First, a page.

After a short climb you will encounter a wall of slate on your right with yet another archway. Walk under this and veer up the bank to your left where you will reach a plateau scattered with abandoned mining equipment.
The climb from the start of the path to this point takes around 15-minutes depending on how many sight-seeing (rest) stops you take.
The entrance to the Blue Lake is through a short low tunnel (20 metres or so), which is always wet, to your right.
Don’t be put-off at this point, as we were initially, by the apparent depth of the water. There are plenty of stepping stones and the odd plank to walk on, and even if you do manage to slip-off, the water is only an inch or less deep. A far greater hazard is the unforgiving tunnel roof – keep your head down. Further in to the tunnel, you will encounter the remains of the narrow gauge track built to transport the mined slate.
Is the Blue Lake Really Blue?
The tunnel finishes at the Blue Lake, a water-filled excavated cavity, and yes, the water really is a vivid blue. As the colour is due to the dissolved natural minerals — copper sulphate according to my source (please see comments section for my researcher credit) — it does not matter if you visit the lake on an overcast day or, as we did, when the sun has got his hat on. If there are no bathers, you will be struck, not only by the water’s colour, but also by its calmness with scarcely a ripple visible – the lake being protected from the elements on all four sides by steep walls.
The lake is crystal-clear and you can see 5-6 metres down before the light gives way to the shadows. Rumoured to be bottomless, the more savvy reckon it is no more than 12-metres deep but this is still sufficient for the lake to maintain its own population of small fish; however, the lake is not devoid of mystery: it has its very own WiFi hot-spot. Have no idea where the signal comes from but we were able to post four photographs of the lake to our Facebook page in under 3-seconds! We sat around 10-metres from the water’s edge to the right of the tunnel entrance. Let us know if the WiFi signal is still there when you visit.
When you leave the lake, back through the tunnel, follow a path to your left which will lead you up a slope enabling you to gaze on the lake from above. Here you will find a few more mining relics together with one or two ankle snapping crevices. On the north- and south-side of the cavern an outward boundsey group have riveted abseiling anchor points enabling a more direct route down to the Blue Lake. On the north-side there is also a hobbit hut constructed from slate.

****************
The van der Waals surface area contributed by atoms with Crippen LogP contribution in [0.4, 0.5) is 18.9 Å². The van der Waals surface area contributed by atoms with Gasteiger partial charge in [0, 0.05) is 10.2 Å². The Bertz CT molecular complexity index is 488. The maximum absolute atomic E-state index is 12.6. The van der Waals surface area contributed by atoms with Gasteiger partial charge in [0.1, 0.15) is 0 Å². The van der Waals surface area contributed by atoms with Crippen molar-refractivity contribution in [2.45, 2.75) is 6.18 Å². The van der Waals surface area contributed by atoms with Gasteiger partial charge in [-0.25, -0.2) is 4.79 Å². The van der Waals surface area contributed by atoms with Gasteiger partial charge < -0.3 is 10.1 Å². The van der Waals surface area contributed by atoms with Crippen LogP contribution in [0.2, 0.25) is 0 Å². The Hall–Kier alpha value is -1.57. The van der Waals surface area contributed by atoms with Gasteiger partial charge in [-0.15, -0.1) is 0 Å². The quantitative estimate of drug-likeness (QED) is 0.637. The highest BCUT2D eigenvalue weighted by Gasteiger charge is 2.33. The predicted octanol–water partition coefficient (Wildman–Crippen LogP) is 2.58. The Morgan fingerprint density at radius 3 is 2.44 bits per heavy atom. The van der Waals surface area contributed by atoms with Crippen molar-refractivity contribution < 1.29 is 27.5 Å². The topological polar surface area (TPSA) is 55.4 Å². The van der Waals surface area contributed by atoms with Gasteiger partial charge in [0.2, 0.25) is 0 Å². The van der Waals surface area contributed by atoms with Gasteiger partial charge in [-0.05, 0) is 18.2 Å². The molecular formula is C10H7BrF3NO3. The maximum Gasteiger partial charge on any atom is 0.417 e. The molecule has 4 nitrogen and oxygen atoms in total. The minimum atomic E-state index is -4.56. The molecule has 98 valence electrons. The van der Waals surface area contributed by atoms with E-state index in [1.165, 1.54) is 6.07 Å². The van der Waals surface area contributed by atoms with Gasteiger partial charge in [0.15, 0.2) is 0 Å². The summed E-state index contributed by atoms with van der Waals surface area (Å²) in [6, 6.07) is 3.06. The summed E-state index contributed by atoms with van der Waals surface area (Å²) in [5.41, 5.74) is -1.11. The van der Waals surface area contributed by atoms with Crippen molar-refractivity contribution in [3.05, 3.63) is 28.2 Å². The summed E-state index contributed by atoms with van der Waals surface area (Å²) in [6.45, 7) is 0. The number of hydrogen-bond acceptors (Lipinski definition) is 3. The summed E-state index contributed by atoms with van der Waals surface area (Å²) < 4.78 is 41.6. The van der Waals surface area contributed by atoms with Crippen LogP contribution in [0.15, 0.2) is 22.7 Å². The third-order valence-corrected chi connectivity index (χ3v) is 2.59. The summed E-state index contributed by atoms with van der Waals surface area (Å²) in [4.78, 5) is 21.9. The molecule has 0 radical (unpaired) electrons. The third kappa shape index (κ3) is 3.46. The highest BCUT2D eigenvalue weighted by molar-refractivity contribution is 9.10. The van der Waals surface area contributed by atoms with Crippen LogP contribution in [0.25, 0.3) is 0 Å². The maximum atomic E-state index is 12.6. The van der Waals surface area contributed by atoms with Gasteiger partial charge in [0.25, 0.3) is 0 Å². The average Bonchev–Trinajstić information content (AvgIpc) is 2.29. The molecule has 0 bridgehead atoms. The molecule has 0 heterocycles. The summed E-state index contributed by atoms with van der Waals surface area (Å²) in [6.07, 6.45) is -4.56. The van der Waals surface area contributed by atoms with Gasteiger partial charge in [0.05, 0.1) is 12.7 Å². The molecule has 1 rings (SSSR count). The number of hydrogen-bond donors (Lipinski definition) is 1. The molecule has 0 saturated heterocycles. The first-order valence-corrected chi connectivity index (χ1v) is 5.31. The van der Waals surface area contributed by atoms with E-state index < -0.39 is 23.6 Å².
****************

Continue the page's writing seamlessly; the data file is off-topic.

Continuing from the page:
Remember that this was a working quarry area so there are steep embankments and cliff edges; if you have young children with you, then bear this in mind.
Now that I have whetted your appetite, here are a few images of the Blue Lake and the surrounding area.
Very Brief History of Goleuwern Quarry
The quarry was opened in 1867 and operated until 1920. The Blue Lake was filled deliberately to act as a reservoir for an abandoned scheme to provide Fairbourne with electric lighting.
The ‘Secret Britain’ effect
This site isn’t the most popular on the world wide web. We don’t get many visitors. But at 10:45 ish on the morning of the 5th November 2016 we had a sudden rush. And I just happened to be looking at my Google Analytics page! I spotted 2 or 3 visitors on the Blue Lake Blog. We then got 4, then 5, then 9 and so on. It peaked at 26. As I said, we don’t get many visitors. 26 is a world record for us.
What could have caused all the fuss? I had an inkling. I switched on the TV and flicked through the channels. And there it was: ‘Secret Britain’ was being shown on BBC 2! If you missed it, catch it on catch up. The Blue Lake stars in episode 2.
Hopefully, some of our visitors will be inspired to visit the Blue Lake for themselves. It’s definitely worth the walk. And if you do, please leave a comment below. I’m especially interested to learn about the history of the mine and so if you have any insights you can share please let me know.
A Selection of Other Places to Visit
The Dolgoch Falls are just 4-miles from the beaches of Tywyn and are one of the stops for the Talyllyn Railway. Apart from the falls themselves there are other sights to take in. For all the intel, visit our guide to the Dolgoch Falls.
Castell y Bere is the largest native Welsh castle ever built. Now little more than an ruin, it is hard to imagine how the castle would have looked in its pomp, but if there is a more atmospheric spot for a castle, then I haven’t seen it. Visit our guide to Castell y Bere for more information including how to get there.